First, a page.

- Both Squarespace and Webflow are within the industry's performance standards.
For the final test of this Webflow vs Squarespace comparison, we are going to see at the performance of these platforms.
To do that, I put both of my test sites to GTMetrix. This platform measures both the overall platform optimization and site performance.
Here are the results for Webflow:
And here's Squarespace:
"It's the same picture."
Both platforms do pretty well when it comes to optimizing their websites. Google's recommended load time for optimal browsing is 3 seconds.
Webflow loads in 2.4s, while Squarespace takes 2.8s – both seriously good results! Plus, it takes under 1.5 seconds for them to load the top portion of the site, making the real-life loading speeds even better.
Overall, I'm quite impressed. The only winner in this performance comparison is us.
Webflow vs. Squarespace – conclusion
Honestly, for me, this is like picking a favorite child. Despite the fact these platforms have their flaws – I love them both.
|Pricing||No free plan, website plans start at $12 month||14-day trial, plans start at $12/month|
|Ease of Use||Steep learning curve for advanced features made as simple as possible||Interface focused heavily on ease of use|
|Templates||400+ templates, only 40 free ones||Over 110 free, modern templates|
|Business Features||Good eCommerce suite||Solid features for both marketing and eCommerce|
|Performance||Solid real life performance||Similarly solid real life performance|
Webflow might just turn me into a website designer. I am not a professional, I'm only a hobbyist – but the few days I spent using this platform have been genuinely inspirational. I was impressed by the platform's capabilities to create just about anything I desired.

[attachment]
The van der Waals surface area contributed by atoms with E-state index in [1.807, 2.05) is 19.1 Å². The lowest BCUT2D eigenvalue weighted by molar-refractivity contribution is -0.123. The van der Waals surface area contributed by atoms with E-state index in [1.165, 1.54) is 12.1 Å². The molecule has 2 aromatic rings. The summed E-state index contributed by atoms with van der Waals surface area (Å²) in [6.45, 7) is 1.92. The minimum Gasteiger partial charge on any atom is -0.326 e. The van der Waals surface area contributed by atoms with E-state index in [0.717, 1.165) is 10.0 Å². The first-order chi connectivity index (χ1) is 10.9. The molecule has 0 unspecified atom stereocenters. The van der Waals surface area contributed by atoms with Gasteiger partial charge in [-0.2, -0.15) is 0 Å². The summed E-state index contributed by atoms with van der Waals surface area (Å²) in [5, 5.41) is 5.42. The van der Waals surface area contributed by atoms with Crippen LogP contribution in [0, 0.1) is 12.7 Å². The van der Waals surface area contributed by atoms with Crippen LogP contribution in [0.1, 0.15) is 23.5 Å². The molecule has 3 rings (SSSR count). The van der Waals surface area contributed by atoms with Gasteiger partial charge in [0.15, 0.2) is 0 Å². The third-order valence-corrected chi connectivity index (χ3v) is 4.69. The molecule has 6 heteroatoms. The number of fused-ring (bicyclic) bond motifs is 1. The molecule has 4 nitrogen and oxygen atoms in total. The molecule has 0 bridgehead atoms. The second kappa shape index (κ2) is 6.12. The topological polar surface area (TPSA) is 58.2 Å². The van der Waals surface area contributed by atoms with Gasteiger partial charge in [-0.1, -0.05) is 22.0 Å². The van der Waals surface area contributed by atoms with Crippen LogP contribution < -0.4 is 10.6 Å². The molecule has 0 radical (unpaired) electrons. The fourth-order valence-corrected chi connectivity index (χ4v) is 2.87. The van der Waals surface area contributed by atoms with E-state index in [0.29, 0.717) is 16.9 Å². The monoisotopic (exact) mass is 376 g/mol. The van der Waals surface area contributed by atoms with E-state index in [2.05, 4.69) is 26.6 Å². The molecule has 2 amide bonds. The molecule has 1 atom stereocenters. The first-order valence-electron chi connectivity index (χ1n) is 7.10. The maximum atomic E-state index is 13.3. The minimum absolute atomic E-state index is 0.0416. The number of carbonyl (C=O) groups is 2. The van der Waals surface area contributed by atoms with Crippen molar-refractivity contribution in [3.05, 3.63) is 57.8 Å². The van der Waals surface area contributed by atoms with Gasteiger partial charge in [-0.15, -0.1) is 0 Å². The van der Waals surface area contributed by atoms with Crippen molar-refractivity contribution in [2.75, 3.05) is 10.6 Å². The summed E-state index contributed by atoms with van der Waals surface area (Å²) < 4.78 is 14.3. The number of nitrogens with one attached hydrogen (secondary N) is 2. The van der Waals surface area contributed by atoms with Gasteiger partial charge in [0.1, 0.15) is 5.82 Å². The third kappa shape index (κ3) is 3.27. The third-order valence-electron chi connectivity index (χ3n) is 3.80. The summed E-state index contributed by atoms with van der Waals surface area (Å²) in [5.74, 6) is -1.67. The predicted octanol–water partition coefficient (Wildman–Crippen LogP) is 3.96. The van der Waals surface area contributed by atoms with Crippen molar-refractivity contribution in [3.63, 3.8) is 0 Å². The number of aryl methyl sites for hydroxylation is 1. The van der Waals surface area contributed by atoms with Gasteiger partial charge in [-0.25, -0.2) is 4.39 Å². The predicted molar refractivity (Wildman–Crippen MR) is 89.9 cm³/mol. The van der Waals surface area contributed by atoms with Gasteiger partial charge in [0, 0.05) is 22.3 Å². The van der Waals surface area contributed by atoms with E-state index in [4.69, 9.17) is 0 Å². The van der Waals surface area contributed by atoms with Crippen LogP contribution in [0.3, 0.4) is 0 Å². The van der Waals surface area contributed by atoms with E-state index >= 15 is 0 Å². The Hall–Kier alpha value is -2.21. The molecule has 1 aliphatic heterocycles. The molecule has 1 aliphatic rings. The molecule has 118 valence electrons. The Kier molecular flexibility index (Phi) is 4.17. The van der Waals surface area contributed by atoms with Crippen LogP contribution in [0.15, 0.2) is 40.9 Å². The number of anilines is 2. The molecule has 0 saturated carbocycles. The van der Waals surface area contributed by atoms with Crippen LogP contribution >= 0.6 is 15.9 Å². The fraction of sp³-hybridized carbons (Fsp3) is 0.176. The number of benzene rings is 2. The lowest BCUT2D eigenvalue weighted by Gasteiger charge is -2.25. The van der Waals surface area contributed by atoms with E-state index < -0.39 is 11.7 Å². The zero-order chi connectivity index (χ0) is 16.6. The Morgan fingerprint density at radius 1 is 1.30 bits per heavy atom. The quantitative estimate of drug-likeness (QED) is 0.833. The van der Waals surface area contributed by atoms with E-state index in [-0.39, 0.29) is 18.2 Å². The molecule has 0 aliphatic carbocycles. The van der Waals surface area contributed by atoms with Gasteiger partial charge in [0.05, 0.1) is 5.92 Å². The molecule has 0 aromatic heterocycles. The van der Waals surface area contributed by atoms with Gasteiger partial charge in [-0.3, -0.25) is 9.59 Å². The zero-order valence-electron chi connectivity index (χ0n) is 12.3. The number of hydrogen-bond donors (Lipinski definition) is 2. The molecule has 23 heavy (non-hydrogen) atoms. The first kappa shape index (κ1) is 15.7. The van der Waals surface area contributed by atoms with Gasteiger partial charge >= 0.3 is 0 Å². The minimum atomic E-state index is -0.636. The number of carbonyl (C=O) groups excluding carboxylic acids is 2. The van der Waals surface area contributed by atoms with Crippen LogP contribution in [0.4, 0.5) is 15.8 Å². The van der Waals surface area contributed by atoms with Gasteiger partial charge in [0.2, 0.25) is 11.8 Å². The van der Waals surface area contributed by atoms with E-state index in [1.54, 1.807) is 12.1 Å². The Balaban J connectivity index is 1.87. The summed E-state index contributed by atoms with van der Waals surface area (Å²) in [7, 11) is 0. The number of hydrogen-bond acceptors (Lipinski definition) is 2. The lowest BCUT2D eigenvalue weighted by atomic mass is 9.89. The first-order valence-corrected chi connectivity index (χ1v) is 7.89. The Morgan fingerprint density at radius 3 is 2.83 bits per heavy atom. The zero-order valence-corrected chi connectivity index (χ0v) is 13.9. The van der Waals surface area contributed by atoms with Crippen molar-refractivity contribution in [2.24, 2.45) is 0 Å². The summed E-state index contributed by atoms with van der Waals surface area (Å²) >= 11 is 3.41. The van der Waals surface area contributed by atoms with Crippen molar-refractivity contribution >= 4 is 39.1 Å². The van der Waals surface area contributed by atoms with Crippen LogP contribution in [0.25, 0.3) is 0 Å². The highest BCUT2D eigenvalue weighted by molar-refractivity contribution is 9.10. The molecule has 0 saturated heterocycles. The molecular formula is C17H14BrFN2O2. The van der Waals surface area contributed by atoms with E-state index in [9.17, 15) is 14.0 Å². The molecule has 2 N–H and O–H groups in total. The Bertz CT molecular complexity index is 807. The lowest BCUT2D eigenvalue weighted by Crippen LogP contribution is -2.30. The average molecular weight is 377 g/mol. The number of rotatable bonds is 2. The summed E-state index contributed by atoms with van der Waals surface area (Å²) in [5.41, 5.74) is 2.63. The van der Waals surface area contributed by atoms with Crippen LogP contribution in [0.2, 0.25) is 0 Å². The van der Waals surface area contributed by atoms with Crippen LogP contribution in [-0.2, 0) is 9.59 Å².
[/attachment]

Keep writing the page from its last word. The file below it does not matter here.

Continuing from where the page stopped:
I did a much more expansive look at it on the Webflow review, but in nutshell – it manages to take very difficult, very complicated things, and turn them into something much less menacing. If you're willing to spend days learning, and months mastering your craft, Webflow is a very good option.
If not, there's an alternative option that I fully endorse.
Squarespace made everything as simple as it gets. I loved its templates: they looked like I hired someone to design a website for me, not purchased a $12 builder plan. Plus, there are plenty of business tools, third-party integrations, and more – all of which I covered in my Squarespace review.
You won't get to do as much, as you would on Webflow. But if you need a platform to make a website, not learn how to make websites, take Squarespace – and don't look back.
And this, in a nutshell, is what I think about these two platforms.
Webflow is a great option if you're looking to become (or already are!) a professional website designer. Squarespace is excellent, if you just want to make a website, and carry on with your day.
Webflow vs Squarespace FAQs
Is Webflow or Squarespace better?
Webflow is better for professional website designers, while Squarespace is better for beginner users, looking to build an online presence.
Is Webflow or Squarespace better for bloggers?
Squarespace offers a better blogging platform. It has a better editor – so writing and editing content on Squarespace is a lot easier.
Which has better pricing – Webflow or Squarespace?
Both platforms offer very similar pricing. The recommended website plans start at $12 a month, while the eCommerce plans cost either $25 or $26 a month.